I studied Art History a long time ago. One of the ways they test you is to show you two works of art side by side and ask you to discuss the similarities and differences. I am not sure of the pedagogical theory behind that. But we did it and it was taken as a demonstration of knowledge.
In my first essay into this question of design thinking in IT generally, and enterprise architecture specifically, I set up design as a way of solving problems in contrast to management. Of course, in doing so I run the risk of implying that each excludes the characteristics of the other. Worse, it suggests there is a choice to be made between the two. Certainly I run the risk of alienating those who are making a genuine effort to examine the same issues from inside a manifestly managerial frame of reference. Which would be a shame.
So before I construct management thinking as a ‘straw man’ for Mr Designer to knock down, I thought it best to go on the record with some inclusive, it’s-a-big-world-and-there’s-room-for-all-of-us background comments that I can refer back to later. I hope they will assure any alarmed souls that I haven’t lost sight of reason or become hypnotised by the beauty of my own thought-bubbles.
First I will predict that I will (probably) come to the conclusion that enterprise architects are not, strictly speaking, in the design business. If you care enough about a topic as arcane as enterprise architecture to be reading this blog then I am sure you already know there is a big old planet wide discussion going on about what enterprise architecture is, why it is, and what the proper version of it looks like. In that conversation it is becoming common to distinguish between enterprise architecture and solution architecture – often referred to as enterprise IT architecture (EITA). I would have to say, if anyone is going to be applying design disciplines directly to production IT, it will be the EITA propellor-heads, not the EA suits.
I recall an engaging talk by a colleague I greatly respect, Damian Bramins, the EA at the University of Western Australia. Damian suggested that architecture is perhaps not the best metaphor for what we do as enterprise architects. We don’t generally engage in detailed conceptualisation and structural design of IT systems. That’s what solution architects or EITAs do. We might be better described as ‘enterprise town planners’. Our concern with portfolios, trends, standards and such like, is better compared to planners who make sure there are standard gauges for light-rail systems, that storm-water systems are built with long-term rainfall patterns in mind, and that toxic chemical processing factories are not built beside kindergartens or market gardens.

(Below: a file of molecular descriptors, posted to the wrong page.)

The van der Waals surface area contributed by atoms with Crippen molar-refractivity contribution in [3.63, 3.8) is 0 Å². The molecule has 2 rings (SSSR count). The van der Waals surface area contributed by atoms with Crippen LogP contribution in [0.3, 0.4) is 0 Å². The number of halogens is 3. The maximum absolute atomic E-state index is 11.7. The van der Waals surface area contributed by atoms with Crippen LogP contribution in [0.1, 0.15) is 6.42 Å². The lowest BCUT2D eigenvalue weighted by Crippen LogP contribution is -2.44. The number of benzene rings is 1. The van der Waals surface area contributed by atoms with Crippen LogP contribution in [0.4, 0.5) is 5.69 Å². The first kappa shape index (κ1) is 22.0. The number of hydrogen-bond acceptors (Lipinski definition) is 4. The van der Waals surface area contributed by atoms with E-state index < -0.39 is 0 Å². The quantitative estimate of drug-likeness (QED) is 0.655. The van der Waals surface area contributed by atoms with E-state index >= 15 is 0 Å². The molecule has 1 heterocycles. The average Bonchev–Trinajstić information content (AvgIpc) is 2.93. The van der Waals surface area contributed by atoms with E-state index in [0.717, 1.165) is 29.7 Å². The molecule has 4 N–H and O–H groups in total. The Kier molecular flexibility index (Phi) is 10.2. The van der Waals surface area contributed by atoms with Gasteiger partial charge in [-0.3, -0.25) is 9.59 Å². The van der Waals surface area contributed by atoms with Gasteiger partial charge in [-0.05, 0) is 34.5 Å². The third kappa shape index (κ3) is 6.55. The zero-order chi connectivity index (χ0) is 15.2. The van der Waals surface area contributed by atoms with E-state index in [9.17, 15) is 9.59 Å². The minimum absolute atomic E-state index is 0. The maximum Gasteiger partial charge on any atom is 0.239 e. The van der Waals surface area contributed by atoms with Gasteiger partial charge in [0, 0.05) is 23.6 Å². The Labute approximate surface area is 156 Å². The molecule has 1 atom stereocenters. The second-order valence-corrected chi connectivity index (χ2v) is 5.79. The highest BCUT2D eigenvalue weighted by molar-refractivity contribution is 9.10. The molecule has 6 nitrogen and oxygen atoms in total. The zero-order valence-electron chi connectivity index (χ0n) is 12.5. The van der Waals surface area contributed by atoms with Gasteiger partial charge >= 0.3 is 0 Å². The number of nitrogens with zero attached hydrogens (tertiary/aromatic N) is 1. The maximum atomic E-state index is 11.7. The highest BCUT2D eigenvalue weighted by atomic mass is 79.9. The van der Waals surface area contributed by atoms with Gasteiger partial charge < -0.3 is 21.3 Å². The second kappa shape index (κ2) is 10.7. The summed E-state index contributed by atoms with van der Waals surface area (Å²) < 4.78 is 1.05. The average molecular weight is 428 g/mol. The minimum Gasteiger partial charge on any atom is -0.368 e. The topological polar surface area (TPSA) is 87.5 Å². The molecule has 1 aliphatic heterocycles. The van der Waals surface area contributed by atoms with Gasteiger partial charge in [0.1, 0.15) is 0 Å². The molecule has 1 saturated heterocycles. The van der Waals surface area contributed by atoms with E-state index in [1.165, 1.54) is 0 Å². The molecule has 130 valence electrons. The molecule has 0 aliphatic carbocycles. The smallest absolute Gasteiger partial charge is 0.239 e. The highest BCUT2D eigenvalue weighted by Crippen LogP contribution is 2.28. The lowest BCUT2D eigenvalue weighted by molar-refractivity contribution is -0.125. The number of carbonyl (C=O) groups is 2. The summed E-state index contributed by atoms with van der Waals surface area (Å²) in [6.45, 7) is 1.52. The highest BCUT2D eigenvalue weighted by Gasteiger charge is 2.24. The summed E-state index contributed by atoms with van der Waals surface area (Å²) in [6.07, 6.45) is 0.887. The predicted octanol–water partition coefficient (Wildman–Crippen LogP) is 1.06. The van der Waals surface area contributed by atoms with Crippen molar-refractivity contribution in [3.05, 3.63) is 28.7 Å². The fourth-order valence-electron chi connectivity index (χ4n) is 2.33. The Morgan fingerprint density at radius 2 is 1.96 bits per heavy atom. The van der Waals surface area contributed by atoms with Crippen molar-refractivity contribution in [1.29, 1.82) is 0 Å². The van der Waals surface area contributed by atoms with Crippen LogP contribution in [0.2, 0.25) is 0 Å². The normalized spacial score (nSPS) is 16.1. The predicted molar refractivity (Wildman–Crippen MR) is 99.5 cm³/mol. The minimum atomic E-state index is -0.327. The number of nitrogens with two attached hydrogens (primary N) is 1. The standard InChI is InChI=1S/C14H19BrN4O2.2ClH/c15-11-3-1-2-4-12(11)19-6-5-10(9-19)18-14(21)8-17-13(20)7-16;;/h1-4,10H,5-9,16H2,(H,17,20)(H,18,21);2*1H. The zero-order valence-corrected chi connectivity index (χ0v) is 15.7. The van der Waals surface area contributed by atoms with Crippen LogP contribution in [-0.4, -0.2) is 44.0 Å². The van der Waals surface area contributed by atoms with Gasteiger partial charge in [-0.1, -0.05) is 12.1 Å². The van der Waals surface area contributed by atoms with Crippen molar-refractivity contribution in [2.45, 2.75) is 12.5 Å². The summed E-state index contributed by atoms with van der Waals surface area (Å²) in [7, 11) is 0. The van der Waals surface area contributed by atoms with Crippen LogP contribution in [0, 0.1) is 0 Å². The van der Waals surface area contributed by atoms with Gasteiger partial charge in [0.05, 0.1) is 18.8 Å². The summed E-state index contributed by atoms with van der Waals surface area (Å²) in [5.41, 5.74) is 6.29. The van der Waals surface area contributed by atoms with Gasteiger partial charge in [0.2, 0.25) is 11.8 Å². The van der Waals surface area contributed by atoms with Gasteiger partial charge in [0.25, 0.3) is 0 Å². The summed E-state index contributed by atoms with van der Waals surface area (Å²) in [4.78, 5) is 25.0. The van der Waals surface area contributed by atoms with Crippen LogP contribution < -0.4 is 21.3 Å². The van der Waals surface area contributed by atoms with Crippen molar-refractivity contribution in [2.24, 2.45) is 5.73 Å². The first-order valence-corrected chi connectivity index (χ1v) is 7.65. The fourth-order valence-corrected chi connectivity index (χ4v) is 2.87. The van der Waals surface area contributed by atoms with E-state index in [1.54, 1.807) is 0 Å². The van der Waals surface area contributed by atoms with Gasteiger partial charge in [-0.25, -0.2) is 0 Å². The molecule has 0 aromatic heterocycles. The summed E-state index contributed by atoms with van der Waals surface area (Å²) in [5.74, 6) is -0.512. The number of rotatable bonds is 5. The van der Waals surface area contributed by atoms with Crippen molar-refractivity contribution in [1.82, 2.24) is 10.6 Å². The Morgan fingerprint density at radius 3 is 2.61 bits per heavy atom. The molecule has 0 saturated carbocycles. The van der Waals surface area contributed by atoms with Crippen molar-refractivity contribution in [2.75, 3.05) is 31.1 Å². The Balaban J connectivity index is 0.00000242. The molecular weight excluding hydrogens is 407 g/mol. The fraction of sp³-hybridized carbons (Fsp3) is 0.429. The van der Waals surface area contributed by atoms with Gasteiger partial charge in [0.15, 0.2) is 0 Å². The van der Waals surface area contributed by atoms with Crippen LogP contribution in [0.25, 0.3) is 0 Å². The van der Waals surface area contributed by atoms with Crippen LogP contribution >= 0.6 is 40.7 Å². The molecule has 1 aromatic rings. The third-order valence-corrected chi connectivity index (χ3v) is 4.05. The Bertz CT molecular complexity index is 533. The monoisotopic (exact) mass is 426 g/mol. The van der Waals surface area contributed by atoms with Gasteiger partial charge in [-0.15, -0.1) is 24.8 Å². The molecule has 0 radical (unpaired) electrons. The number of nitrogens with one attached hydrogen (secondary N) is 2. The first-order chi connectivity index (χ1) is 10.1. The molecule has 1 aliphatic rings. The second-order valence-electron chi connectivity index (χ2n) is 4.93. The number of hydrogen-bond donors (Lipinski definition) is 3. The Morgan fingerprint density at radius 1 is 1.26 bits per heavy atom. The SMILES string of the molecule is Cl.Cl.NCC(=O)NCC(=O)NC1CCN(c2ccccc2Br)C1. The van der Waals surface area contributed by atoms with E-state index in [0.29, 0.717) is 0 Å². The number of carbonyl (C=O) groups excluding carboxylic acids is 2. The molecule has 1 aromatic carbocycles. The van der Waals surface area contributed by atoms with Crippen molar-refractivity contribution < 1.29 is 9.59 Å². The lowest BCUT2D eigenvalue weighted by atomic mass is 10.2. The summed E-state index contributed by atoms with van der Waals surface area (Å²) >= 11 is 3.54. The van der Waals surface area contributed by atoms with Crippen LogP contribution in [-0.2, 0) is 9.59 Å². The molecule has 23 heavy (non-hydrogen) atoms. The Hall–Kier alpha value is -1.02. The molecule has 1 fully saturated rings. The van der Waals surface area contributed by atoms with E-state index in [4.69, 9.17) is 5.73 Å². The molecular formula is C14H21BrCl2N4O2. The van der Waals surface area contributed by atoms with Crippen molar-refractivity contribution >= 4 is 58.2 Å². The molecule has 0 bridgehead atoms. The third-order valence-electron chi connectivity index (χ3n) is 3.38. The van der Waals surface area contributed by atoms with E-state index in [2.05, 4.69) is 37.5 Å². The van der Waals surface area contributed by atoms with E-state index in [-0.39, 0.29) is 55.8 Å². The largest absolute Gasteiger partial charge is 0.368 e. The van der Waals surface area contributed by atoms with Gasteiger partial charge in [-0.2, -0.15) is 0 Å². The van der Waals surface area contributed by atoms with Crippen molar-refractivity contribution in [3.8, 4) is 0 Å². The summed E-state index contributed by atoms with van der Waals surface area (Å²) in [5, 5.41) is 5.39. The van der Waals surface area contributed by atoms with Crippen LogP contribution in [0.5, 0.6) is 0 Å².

I agree with him. And before I start the whole management versus design investigation, I should like to observe that town planning is manifestly more management than design.
Secondly I should like to observe that nothing that actually gets done in production IT gets done without a sensible allocation of resources and some common-sense decision making about what needs to be done, who should do it, and what they are going to need to get it done. Those are management problems, and the thinking required to solve them is not simple, or unimportant. So I won’t be scoffing. We need good management. We always have, and we always will. In practice, wherever good design is translated into real products and services I think it is a pretty safe bet it was executed within a framework of resources provided and sustained by some talented mangers.
So there it is. I do not resile at all from my opening hypothesis:
Production IT in large organisations has been persistently difficult, under-performing and failure prone because we frequently attempt to solve design problems with management thinking.
But it is a hypothesis. It’s there to be tested in some way. Let’s not foul things up with a false corollary. My hypothesis does not at all imply there are only design problems in production IT. And, therefore, it should not be understood to imply the management thinking in unnecessary or harmful. That would be just dumb.
I plan to do some sustained comparing and contrasting. But that should not imply an either–or choice.